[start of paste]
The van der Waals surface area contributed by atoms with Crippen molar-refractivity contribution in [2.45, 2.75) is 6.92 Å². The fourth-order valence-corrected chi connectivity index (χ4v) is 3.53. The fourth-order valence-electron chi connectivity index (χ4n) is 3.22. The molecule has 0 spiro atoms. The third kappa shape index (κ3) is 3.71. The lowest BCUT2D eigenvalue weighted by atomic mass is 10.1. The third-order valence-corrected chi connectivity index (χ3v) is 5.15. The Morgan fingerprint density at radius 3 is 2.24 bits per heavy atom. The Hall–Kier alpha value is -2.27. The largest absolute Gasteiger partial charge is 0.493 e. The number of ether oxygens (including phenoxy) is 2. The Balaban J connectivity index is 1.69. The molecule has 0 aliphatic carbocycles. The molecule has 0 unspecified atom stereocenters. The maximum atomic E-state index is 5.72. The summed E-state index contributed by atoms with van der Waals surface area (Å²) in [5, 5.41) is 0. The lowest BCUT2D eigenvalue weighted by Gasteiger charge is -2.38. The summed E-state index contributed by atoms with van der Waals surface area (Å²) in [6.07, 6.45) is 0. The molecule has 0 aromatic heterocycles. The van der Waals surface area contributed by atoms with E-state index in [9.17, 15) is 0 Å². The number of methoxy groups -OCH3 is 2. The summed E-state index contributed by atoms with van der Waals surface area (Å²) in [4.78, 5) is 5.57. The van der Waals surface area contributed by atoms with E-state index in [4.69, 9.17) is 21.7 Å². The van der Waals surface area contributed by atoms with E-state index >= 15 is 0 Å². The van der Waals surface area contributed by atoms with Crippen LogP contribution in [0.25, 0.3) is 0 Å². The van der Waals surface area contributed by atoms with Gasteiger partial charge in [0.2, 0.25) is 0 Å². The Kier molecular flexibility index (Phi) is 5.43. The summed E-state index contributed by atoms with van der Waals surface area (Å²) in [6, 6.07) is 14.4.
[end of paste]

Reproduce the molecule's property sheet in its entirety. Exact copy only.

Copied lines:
The van der Waals surface area contributed by atoms with Crippen molar-refractivity contribution in [2.45, 2.75) is 6.92 Å². The fourth-order valence-corrected chi connectivity index (χ4v) is 3.53. The fourth-order valence-electron chi connectivity index (χ4n) is 3.22. The molecule has 0 spiro atoms. The third kappa shape index (κ3) is 3.71. The lowest BCUT2D eigenvalue weighted by atomic mass is 10.1. The third-order valence-corrected chi connectivity index (χ3v) is 5.15. The Morgan fingerprint density at radius 3 is 2.24 bits per heavy atom. The Hall–Kier alpha value is -2.27. The largest absolute Gasteiger partial charge is 0.493 e. The number of ether oxygens (including phenoxy) is 2. The Balaban J connectivity index is 1.69. The molecule has 0 aliphatic carbocycles. The molecule has 0 unspecified atom stereocenters. The maximum atomic E-state index is 5.72. The summed E-state index contributed by atoms with van der Waals surface area (Å²) in [5, 5.41) is 0. The lowest BCUT2D eigenvalue weighted by Gasteiger charge is -2.38. The summed E-state index contributed by atoms with van der Waals surface area (Å²) in [6.07, 6.45) is 0. The molecule has 0 aromatic heterocycles. The van der Waals surface area contributed by atoms with E-state index in [9.17, 15) is 0 Å². The number of methoxy groups -OCH3 is 2. The summed E-state index contributed by atoms with van der Waals surface area (Å²) in [4.78, 5) is 5.57. The van der Waals surface area contributed by atoms with E-state index in [4.69, 9.17) is 21.7 Å². The van der Waals surface area contributed by atoms with E-state index >= 15 is 0 Å². The van der Waals surface area contributed by atoms with Crippen LogP contribution in [0.25, 0.3) is 0 Å². The van der Waals surface area contributed by atoms with Gasteiger partial charge in [0.2, 0.25) is 0 Å². The Kier molecular flexibility index (Phi) is 5.43. The summed E-state index contributed by atoms with van der Waals surface area (Å²) in [6, 6.07) is 14.4.